How to setup a password-less “cap deploy” with Capistrano

The situation
You want to type “cap deploy” without having to enter your ssh password every time

The background
You have configured your server to allow public key authentications over ssh and have given the proper permissions to the resulting files & folders (how to do this). Oh and the repository as well as your application is located in the same server.

The problem
Capistrano still asks for your password at one time in the deployment procedure!

Why Does this happens?
Once you typed cap deploy and the ssh session is established, the remote server will do a checkout (or clone, or whatever) at some point to fetch the latest revision from your repository. It will do this by using your capistrano :repository variable that probably looks like “ssh://”. The “problem” (which is not really a problem) is on your remote server only… it has nothing to do with your public key authentication setup or your local machine. If you want to reproduce the problem, log into your ssh server and do the same checkout/clone operation that capistrano is trying to do. It should asks for a password. Why? Because you do the checkout with an “external url scheme”. So even if the repository url is pointing to the very same server that does the request, it still needs a password.

Checkout/Clone your repository with a physical path.

And that’s it!

At first you might think that it should be the other way around. Wouldn’t it make more sense if the :repository variable was set to a “ssh://” path and local_repository to a “local” path?

Well, yes. But for capistrano it means : “When I’m on your local workstation, I will use :local_repository to access your repository. And when I’m connected on the remote server, I will use :repository”

Encryption with Alphanumeric output

What if you want to generate reasonably short alphanumeric user activation codes without having to store anything in a DB (so in this case generating random user codes won’t do) ? Why would someone need this? Think about an application where you want to print activation cards and sell them to your customers. The customer then login to your website, put the activation code that is printed on its card… and bingo : they are activated.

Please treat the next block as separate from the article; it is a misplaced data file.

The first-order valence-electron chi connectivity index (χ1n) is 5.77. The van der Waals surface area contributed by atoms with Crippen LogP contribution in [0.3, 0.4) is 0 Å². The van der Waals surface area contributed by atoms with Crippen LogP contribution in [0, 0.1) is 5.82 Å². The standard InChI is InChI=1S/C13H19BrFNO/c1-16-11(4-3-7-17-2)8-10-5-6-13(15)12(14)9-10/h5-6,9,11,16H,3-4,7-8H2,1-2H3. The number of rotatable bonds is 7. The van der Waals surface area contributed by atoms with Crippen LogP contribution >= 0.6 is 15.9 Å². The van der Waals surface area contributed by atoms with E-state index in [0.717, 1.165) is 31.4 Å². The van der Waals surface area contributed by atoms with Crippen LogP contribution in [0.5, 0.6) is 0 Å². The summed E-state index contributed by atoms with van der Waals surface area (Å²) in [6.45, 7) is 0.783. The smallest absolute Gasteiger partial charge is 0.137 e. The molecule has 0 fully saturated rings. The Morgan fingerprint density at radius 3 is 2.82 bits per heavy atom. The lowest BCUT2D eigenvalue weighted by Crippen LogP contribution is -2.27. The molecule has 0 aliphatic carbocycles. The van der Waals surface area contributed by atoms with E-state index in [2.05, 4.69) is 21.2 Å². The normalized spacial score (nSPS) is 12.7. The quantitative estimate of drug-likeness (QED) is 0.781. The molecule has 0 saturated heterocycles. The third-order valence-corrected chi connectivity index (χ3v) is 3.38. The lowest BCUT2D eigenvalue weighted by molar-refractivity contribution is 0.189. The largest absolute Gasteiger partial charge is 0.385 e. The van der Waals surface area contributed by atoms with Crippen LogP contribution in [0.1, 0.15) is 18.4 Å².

So, how to do this? With encryption, of course.

The thing is that most encryption algorithms will generate ciphers with non-friendly characters, like : Òèç`{&[ùỲgǛ... so bad for readability. It seems complicated at first but finally one solution turns out to be fairly simple :

Step #1

Step #2

Step #3

The Blowfish algorithm takes 8-bytes blocks only… so you have to take that into account when you generate your keys. The unpack(“H*) and pack(“H*”) parts are the most important. It simply encodes/decodes the block in hexadecimal. So, here we are, you have a readable & decryptable 16-chars cipher that looks like : 9048bb8f56eddd47. You can even display the codes into chunks of 4 characters and it gives you the following friendly code : 9048-bb8f-56ed-dd47

Tip: Associate to each code a SHA-1 hashed password (which is the result of activation code + some salt) and you have a pretty safe account activation procedure that doesn’t pollute your database.

Last deployment date with Rails and Capistrano

When you are developing an app or a website for your client, it is pretty common to setup a sandbox environment where your client can test and see the application while it is still in development. One thing I find useful is to display the last deployment date on the home page.

Here is a quick and easy way to automate the process :

Step #1 (we can have lots of fun)
I will consider that you use capistrano for deploying your app. The only thing you have to do in your capistrano recipe is to “touch” a dummy file to update its modification date.

Step #2 (there’s so much we can do)
Now in application_controller, add a before_filter like this

Step #3 (it’s just you and me)
Display the date in the layout or in the view of your choice

Edit : Oh, dear readers, I just want to let you know that RubyFleebie is now on Twitter.